LINCOLN - A bed being made by an Alcona Community Schools senior is the talk of the town. It has been mentioned at a county commissioners' meeting. It's been shown to tour groups visiting his school. Even his parents are excited about it. Same for the guy who sold him the wood.
But it could be a while before they see it, because the first thing Allen Van Den Boom has to do is finish it. He has to be graded on it by his woodshop teacher, Chuck Boyer. And he has to enter it May 3 in the Michigan Industrial Technology Education Society's regional student competition. That is if Van Den Boom can keep up with everything else, including classes, studying, homework, sports and a paying job.
But he probably will manage, because he's done it before, Boyer said. Van Den Boom made a hickory gun cabinet his junior year and walked off with the competition's grand prize for the state.
News Photos by Betsy Lehndorff
High school senior Allen Van Den Boom, left, rubs a dampened cloth across a slab of black walnut he is making into a bed. Woodworking instructor Chuck Boyer watches his progress. Upended cedar logs form the legs and shelves.
The 17-year-old said this year's project began taking shape when he visited Arrowcut Specialties, an Amish mill 50 miles west of Lincoln in the town of Mio. He purchased two slabs of natural black walnut and four cedar logs to use as legs. He also bought cedar boards and other supplies for a total cost of around $700.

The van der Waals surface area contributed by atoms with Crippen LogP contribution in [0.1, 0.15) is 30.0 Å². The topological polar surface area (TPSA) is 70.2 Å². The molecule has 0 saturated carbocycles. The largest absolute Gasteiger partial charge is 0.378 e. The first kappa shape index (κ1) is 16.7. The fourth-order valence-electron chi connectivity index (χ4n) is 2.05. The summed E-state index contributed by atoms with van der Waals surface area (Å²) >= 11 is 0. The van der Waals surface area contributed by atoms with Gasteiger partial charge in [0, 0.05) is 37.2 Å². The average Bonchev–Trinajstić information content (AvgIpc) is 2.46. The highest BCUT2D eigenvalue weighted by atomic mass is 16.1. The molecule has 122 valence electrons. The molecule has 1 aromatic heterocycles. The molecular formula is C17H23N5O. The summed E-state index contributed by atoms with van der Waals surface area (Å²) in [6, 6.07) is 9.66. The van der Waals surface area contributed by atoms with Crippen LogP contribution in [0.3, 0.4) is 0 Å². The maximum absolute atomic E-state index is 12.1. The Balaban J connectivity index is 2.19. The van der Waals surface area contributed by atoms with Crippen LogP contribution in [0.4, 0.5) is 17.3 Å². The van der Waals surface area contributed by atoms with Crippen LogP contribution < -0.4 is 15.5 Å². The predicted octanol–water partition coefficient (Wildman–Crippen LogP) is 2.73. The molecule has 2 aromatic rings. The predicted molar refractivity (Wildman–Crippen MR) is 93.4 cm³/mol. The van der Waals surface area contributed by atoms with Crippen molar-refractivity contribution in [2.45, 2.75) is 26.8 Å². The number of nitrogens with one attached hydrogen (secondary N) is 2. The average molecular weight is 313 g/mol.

Van Den Boom said mill operator Dave Miller wants to see the bed when done, because of its uniqueness. It's value when completed could top $2,000.
"The design came after I saw everything Mr. Miller had," Van Den Boom said. "All the walnut slabs that he had cut - that made me want to turn them into a headboard and footboard and build the underdrawers."
His brother, Dalton, also is a talented woodworker. For his sophomore woodworking project, he is making a matching chest of drawers.
When both pieces are done, they will go into the 11-foot-by-12-foot bedroom of parents Al and Ellen Van Den Boom.
"Oh yes, we're real excited about it," Ellen said, adding that she and her husband have spent hundreds of dollars on wood for their sons' high school projects.
"We figured we deserved something," she said with a laugh.
The nature-inspired pieces will be unique in another way.
"You can't go to a store and buy this stuff - because it's created by two boys you love with all your heart," Ellen said.
Betsy Lehndorff can be reached via email at email@example.com or by phone at 358-5693. Follow Betsy on Twitter @bl_alpenanews.